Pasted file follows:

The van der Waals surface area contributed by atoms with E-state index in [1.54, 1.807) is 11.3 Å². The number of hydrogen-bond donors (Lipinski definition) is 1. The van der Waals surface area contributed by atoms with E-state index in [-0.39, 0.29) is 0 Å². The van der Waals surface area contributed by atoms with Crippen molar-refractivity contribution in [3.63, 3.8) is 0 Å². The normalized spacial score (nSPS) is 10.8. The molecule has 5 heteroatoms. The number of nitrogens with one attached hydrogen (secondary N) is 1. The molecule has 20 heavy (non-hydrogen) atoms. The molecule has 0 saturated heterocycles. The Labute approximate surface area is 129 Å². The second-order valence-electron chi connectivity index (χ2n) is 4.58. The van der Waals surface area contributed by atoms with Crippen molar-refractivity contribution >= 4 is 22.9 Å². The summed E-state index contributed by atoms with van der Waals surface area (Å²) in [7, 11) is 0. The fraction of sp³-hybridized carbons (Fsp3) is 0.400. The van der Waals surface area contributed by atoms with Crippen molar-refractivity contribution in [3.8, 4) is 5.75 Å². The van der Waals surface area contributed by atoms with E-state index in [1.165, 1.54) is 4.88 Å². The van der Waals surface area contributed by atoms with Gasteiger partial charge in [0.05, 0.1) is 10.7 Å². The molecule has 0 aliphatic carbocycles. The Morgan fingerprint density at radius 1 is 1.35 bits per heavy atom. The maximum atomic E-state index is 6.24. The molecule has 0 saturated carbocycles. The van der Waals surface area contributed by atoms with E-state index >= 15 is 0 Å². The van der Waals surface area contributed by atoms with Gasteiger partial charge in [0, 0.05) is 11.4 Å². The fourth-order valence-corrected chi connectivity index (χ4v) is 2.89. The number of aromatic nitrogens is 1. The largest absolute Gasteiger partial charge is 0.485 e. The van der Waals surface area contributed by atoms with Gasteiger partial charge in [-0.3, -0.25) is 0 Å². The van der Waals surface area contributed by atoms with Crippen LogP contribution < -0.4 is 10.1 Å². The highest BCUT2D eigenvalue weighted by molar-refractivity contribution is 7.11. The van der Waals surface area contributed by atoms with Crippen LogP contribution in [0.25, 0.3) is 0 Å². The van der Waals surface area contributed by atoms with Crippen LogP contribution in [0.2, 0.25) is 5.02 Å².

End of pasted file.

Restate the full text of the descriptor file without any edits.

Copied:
The van der Waals surface area contributed by atoms with E-state index in [1.54, 1.807) is 11.3 Å². The number of hydrogen-bond donors (Lipinski definition) is 1. The van der Waals surface area contributed by atoms with E-state index in [-0.39, 0.29) is 0 Å². The van der Waals surface area contributed by atoms with Crippen molar-refractivity contribution in [3.63, 3.8) is 0 Å². The normalized spacial score (nSPS) is 10.8. The molecule has 5 heteroatoms. The number of nitrogens with one attached hydrogen (secondary N) is 1. The molecule has 20 heavy (non-hydrogen) atoms. The molecule has 0 saturated heterocycles. The Labute approximate surface area is 129 Å². The second-order valence-electron chi connectivity index (χ2n) is 4.58. The van der Waals surface area contributed by atoms with Crippen molar-refractivity contribution >= 4 is 22.9 Å². The summed E-state index contributed by atoms with van der Waals surface area (Å²) in [7, 11) is 0. The fraction of sp³-hybridized carbons (Fsp3) is 0.400. The van der Waals surface area contributed by atoms with Crippen molar-refractivity contribution in [3.8, 4) is 5.75 Å². The van der Waals surface area contributed by atoms with E-state index in [1.165, 1.54) is 4.88 Å². The van der Waals surface area contributed by atoms with Gasteiger partial charge in [0.05, 0.1) is 10.7 Å². The molecule has 0 aliphatic carbocycles. The Morgan fingerprint density at radius 1 is 1.35 bits per heavy atom. The maximum atomic E-state index is 6.24. The molecule has 0 saturated carbocycles. The van der Waals surface area contributed by atoms with E-state index >= 15 is 0 Å². The van der Waals surface area contributed by atoms with Gasteiger partial charge in [0, 0.05) is 11.4 Å². The fourth-order valence-corrected chi connectivity index (χ4v) is 2.89. The number of aromatic nitrogens is 1. The largest absolute Gasteiger partial charge is 0.485 e. The van der Waals surface area contributed by atoms with Gasteiger partial charge in [-0.3, -0.25) is 0 Å². The van der Waals surface area contributed by atoms with Crippen LogP contribution < -0.4 is 10.1 Å². The highest BCUT2D eigenvalue weighted by molar-refractivity contribution is 7.11. The van der Waals surface area contributed by atoms with Crippen LogP contribution in [0.25, 0.3) is 0 Å². The van der Waals surface area contributed by atoms with Crippen LogP contribution in [0.2, 0.25) is 5.02 Å².